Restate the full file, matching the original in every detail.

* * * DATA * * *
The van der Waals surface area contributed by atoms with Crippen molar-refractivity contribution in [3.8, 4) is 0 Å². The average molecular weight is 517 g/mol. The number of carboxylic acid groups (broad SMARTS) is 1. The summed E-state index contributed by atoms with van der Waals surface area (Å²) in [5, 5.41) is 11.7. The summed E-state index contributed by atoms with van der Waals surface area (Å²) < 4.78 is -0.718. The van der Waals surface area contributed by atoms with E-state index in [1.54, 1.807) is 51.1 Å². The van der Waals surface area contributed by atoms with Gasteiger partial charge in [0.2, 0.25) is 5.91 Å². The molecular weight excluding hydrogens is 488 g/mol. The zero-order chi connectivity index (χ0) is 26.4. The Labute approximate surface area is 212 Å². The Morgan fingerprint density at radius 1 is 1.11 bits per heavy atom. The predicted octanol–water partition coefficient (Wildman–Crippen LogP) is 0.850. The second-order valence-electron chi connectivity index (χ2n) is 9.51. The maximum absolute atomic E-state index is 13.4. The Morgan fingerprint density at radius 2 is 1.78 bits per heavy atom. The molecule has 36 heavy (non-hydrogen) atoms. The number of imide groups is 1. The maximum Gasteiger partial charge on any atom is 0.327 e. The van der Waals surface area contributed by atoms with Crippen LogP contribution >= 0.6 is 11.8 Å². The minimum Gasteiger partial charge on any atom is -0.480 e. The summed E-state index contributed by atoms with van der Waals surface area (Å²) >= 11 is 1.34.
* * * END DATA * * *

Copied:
The van der Waals surface area contributed by atoms with Crippen molar-refractivity contribution in [3.8, 4) is 0 Å². The average molecular weight is 517 g/mol. The number of carboxylic acid groups (broad SMARTS) is 1. The summed E-state index contributed by atoms with van der Waals surface area (Å²) in [5, 5.41) is 11.7. The summed E-state index contributed by atoms with van der Waals surface area (Å²) < 4.78 is -0.718. The van der Waals surface area contributed by atoms with E-state index in [1.54, 1.807) is 51.1 Å². The van der Waals surface area contributed by atoms with Gasteiger partial charge in [0.2, 0.25) is 5.91 Å². The molecular weight excluding hydrogens is 488 g/mol. The zero-order chi connectivity index (χ0) is 26.4. The Labute approximate surface area is 212 Å². The Morgan fingerprint density at radius 1 is 1.11 bits per heavy atom. The predicted octanol–water partition coefficient (Wildman–Crippen LogP) is 0.850. The second-order valence-electron chi connectivity index (χ2n) is 9.51. The maximum absolute atomic E-state index is 13.4. The Morgan fingerprint density at radius 2 is 1.78 bits per heavy atom. The molecule has 36 heavy (non-hydrogen) atoms. The number of imide groups is 1. The maximum Gasteiger partial charge on any atom is 0.327 e. The van der Waals surface area contributed by atoms with Crippen LogP contribution >= 0.6 is 11.8 Å². The minimum Gasteiger partial charge on any atom is -0.480 e. The summed E-state index contributed by atoms with van der Waals surface area (Å²) >= 11 is 1.34.